Business,  leadership,  vision

Creating a Personal Vision

Creating a Personal Vision
By Kathy Denise Hicks – Creating a Personal Vision

Creating a Personal Vision Statement has really been in the forefront of my mind lately. After reading the 12 Week Year, which I highly recommend, I began really pondering my personal business vision.  For me, I tend to struggle with focus so I created this article to help you as you create your personal vision.

What Is A Personal Vision Statement?

Vision statements are tools used by businesses and other organizations to convey their mission, values, and goals succinctly to employees, shareholders, and other parties. The goal of a vision statement is to help the people involved in decision-making to make decisions that align with it and the overall purpose of the group. They have proven to be valuable tools that help a company reach its goals without forgetting its values or purpose. A personal vision statement is nearly identical to one used for a business but is directed towards a single individual and his or her life. It encompasses one’s values, goals, and purpose in life. Sometimes it also includes a statement of the lifetime impact you wish to have on the world.

The overwhelming majority of research on organizational business statements shows that they are effective in helping keep an organization on track and aligned with its values. Less research has been done on personal vision statements, but so far it looks like they have the same effect on individuals when created and used properly. Personal vision statements can encompass both personal and professional goals. They also tend to include a list of some deeply held personal values. They tend to be short, only a few sentences long, and can be either kept private or made public.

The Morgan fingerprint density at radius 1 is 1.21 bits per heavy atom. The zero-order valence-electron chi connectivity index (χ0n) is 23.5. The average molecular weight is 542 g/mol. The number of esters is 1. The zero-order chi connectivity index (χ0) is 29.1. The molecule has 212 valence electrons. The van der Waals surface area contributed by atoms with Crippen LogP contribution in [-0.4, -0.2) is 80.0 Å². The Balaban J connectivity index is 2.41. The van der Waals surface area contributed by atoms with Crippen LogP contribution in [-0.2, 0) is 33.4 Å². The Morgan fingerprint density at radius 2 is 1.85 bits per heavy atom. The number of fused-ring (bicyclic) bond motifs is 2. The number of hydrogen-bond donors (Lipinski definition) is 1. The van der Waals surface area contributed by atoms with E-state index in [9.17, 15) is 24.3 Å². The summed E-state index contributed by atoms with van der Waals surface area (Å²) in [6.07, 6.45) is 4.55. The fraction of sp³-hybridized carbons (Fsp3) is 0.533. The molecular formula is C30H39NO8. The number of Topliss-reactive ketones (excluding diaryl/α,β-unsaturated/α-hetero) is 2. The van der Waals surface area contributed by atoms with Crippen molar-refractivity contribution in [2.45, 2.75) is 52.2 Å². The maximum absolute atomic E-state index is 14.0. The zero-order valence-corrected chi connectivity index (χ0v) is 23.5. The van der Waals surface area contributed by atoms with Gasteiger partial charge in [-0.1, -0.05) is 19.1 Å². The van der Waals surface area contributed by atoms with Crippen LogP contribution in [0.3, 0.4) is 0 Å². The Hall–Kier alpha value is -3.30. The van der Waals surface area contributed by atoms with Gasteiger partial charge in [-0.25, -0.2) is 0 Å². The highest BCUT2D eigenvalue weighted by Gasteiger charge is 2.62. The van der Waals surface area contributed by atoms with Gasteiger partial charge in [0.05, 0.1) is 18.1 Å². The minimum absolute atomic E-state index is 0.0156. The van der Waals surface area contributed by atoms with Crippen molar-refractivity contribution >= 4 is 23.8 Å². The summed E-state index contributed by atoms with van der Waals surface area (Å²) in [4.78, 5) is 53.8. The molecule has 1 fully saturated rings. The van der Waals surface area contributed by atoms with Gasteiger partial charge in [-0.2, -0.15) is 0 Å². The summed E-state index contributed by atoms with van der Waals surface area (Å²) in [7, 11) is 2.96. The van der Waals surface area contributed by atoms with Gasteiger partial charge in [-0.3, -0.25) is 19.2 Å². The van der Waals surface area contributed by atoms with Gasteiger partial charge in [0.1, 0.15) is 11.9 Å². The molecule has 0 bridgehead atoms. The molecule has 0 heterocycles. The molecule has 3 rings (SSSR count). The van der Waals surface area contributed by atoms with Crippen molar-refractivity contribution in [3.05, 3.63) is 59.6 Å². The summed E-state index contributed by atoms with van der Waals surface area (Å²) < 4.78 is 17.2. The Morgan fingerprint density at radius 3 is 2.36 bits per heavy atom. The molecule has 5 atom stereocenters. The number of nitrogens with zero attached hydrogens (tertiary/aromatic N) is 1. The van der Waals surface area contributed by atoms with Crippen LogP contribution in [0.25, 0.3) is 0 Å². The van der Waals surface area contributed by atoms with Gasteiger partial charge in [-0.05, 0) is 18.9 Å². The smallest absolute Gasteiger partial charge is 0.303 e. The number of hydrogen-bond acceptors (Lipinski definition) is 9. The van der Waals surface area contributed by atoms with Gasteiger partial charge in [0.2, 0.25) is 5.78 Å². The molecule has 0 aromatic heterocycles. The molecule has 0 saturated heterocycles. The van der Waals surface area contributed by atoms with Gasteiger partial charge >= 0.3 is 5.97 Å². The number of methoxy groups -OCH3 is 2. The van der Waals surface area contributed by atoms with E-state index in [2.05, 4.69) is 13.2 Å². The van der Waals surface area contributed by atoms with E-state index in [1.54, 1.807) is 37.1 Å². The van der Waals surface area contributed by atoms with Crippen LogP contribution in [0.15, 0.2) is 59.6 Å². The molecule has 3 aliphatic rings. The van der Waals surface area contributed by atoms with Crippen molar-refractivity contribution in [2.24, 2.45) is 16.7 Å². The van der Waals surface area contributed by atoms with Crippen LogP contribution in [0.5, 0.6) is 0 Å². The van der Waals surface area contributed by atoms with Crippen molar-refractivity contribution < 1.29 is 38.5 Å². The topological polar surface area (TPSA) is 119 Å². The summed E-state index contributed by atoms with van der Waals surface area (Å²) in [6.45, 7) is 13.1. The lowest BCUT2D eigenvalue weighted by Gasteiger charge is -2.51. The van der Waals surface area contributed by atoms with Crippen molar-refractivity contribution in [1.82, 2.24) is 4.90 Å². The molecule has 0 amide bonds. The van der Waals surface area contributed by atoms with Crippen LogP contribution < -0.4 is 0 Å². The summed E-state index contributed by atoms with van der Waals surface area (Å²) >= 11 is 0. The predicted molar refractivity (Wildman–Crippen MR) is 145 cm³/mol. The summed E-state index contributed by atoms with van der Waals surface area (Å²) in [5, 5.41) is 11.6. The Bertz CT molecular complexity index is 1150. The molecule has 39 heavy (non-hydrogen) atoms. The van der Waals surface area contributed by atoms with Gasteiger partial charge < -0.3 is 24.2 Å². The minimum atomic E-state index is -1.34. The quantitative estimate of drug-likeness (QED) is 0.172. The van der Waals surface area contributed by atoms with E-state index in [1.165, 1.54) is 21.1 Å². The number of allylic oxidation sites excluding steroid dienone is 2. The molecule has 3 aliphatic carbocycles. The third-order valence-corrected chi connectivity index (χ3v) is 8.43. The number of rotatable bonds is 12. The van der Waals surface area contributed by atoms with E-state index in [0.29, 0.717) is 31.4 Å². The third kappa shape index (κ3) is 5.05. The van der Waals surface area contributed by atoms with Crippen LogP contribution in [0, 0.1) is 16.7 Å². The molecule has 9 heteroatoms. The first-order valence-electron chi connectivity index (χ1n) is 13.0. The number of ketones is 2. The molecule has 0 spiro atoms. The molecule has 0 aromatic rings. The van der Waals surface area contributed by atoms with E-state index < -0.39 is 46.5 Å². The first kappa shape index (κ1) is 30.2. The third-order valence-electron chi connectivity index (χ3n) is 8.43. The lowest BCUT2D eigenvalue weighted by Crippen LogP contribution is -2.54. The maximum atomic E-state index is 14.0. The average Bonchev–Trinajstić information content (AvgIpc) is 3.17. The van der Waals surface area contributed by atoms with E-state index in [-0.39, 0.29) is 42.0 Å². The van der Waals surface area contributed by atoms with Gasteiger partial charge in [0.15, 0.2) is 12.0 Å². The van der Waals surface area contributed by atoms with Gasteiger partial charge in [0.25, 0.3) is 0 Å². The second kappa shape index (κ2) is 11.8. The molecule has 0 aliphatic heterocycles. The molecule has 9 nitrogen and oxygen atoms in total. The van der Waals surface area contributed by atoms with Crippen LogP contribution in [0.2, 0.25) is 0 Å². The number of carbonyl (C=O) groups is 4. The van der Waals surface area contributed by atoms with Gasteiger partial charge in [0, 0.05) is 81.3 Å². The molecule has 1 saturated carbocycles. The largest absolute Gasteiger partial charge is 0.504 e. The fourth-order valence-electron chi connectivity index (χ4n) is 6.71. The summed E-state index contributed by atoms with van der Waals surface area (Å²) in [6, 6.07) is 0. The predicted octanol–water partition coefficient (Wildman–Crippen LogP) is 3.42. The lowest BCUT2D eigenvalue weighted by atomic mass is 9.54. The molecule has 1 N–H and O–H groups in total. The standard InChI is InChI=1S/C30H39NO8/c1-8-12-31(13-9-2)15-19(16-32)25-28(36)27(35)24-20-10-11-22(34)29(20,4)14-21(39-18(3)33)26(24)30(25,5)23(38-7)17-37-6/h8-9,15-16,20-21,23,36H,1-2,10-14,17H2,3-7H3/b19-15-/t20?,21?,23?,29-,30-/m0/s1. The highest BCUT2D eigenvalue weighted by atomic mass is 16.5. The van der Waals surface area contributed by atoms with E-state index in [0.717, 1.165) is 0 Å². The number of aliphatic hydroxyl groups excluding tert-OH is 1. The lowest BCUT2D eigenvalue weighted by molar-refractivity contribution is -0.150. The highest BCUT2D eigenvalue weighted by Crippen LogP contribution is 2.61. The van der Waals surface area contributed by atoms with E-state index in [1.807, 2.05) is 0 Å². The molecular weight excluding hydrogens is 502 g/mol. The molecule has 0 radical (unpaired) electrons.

Some of the most successful and famous people in the world have or had personal vision statements. Sir Richard Branson, Maya Angelou, Ralph Waldo Emerson, Amanda Steinberg, Oprah Winfrey, and Mahatma Gandhi are just a few examples. Each of these people used or use their personal vision statements to guide their lives. You don’t have to be famous, a hero, or a CEO to create and use your own personal vision statement. Many people do it. Millions of people around the world in every walk of life from students to farmers to artists have a vision statement they use in their daily lives.

It takes some work to create your own personal vision statement, but it’s not hard to do and you don’t need any special help or expertise. All you need is commitment and a willingness to do the work to craft it. After it’s finished, all you need is a determination to use it to guide your life. The remainder of this special series is going to be devoted to exploring the benefits of personal vision statements and teaching you how to construct yours.